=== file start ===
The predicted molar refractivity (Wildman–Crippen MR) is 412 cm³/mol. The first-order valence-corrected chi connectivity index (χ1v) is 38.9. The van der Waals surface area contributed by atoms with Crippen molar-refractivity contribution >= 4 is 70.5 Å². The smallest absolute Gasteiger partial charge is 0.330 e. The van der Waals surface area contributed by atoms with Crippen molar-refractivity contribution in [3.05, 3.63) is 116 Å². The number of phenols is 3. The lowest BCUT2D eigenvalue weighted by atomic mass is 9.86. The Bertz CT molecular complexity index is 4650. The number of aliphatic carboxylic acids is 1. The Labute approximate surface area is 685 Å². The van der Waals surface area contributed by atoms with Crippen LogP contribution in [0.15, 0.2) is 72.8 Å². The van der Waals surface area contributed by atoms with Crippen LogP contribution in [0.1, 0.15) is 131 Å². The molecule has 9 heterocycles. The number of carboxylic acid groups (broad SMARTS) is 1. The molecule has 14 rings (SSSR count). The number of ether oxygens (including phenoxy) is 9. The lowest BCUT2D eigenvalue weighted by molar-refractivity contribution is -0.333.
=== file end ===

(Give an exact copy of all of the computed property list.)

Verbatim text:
The predicted molar refractivity (Wildman–Crippen MR) is 412 cm³/mol. The first-order valence-corrected chi connectivity index (χ1v) is 38.9. The van der Waals surface area contributed by atoms with Crippen molar-refractivity contribution >= 4 is 70.5 Å². The smallest absolute Gasteiger partial charge is 0.330 e. The van der Waals surface area contributed by atoms with Crippen molar-refractivity contribution in [3.05, 3.63) is 116 Å². The number of phenols is 3. The lowest BCUT2D eigenvalue weighted by atomic mass is 9.86. The Bertz CT molecular complexity index is 4650. The number of aliphatic carboxylic acids is 1. The Labute approximate surface area is 685 Å². The van der Waals surface area contributed by atoms with Crippen LogP contribution in [0.15, 0.2) is 72.8 Å². The van der Waals surface area contributed by atoms with Crippen LogP contribution in [0.1, 0.15) is 131 Å². The molecule has 9 heterocycles. The number of carboxylic acid groups (broad SMARTS) is 1. The molecule has 14 rings (SSSR count). The number of ether oxygens (including phenoxy) is 9. The lowest BCUT2D eigenvalue weighted by molar-refractivity contribution is -0.333.